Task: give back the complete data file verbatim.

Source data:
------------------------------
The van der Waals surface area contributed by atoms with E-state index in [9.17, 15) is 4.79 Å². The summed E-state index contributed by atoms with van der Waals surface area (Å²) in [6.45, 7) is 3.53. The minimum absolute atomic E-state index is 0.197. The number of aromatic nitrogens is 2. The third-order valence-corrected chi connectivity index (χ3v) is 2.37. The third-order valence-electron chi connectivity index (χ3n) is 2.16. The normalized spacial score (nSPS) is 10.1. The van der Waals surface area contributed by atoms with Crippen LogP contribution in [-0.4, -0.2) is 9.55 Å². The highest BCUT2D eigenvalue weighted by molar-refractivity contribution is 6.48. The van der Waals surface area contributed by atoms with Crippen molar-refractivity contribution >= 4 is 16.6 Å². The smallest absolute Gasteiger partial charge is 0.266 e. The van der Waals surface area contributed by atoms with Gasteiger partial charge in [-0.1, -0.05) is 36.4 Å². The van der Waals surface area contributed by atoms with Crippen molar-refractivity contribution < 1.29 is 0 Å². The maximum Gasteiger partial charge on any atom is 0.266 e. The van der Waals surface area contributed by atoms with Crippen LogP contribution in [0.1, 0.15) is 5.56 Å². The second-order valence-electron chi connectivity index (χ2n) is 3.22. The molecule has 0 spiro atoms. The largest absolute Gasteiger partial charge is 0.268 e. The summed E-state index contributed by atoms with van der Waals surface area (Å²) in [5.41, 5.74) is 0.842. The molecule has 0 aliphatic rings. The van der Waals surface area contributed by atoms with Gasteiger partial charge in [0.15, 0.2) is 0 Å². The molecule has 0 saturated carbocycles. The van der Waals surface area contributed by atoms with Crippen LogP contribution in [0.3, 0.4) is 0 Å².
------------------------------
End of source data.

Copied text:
The van der Waals surface area contributed by atoms with E-state index in [9.17, 15) is 4.79 Å². The summed E-state index contributed by atoms with van der Waals surface area (Å²) in [6.45, 7) is 3.53. The minimum absolute atomic E-state index is 0.197. The number of aromatic nitrogens is 2. The third-order valence-corrected chi connectivity index (χ3v) is 2.37. The third-order valence-electron chi connectivity index (χ3n) is 2.16. The normalized spacial score (nSPS) is 10.1. The van der Waals surface area contributed by atoms with Crippen LogP contribution in [-0.4, -0.2) is 9.55 Å². The highest BCUT2D eigenvalue weighted by molar-refractivity contribution is 6.48. The van der Waals surface area contributed by atoms with Crippen molar-refractivity contribution >= 4 is 16.6 Å². The smallest absolute Gasteiger partial charge is 0.266 e. The van der Waals surface area contributed by atoms with Gasteiger partial charge in [-0.1, -0.05) is 36.4 Å². The van der Waals surface area contributed by atoms with Crippen molar-refractivity contribution < 1.29 is 0 Å². The maximum Gasteiger partial charge on any atom is 0.266 e. The van der Waals surface area contributed by atoms with Crippen LogP contribution in [0.1, 0.15) is 5.56 Å². The second-order valence-electron chi connectivity index (χ2n) is 3.22. The molecule has 0 spiro atoms. The largest absolute Gasteiger partial charge is 0.268 e. The summed E-state index contributed by atoms with van der Waals surface area (Å²) in [5.41, 5.74) is 0.842. The molecule has 0 aliphatic rings. The van der Waals surface area contributed by atoms with Gasteiger partial charge in [0.15, 0.2) is 0 Å². The molecule has 0 saturated carbocycles. The van der Waals surface area contributed by atoms with Crippen LogP contribution in [0.3, 0.4) is 0 Å².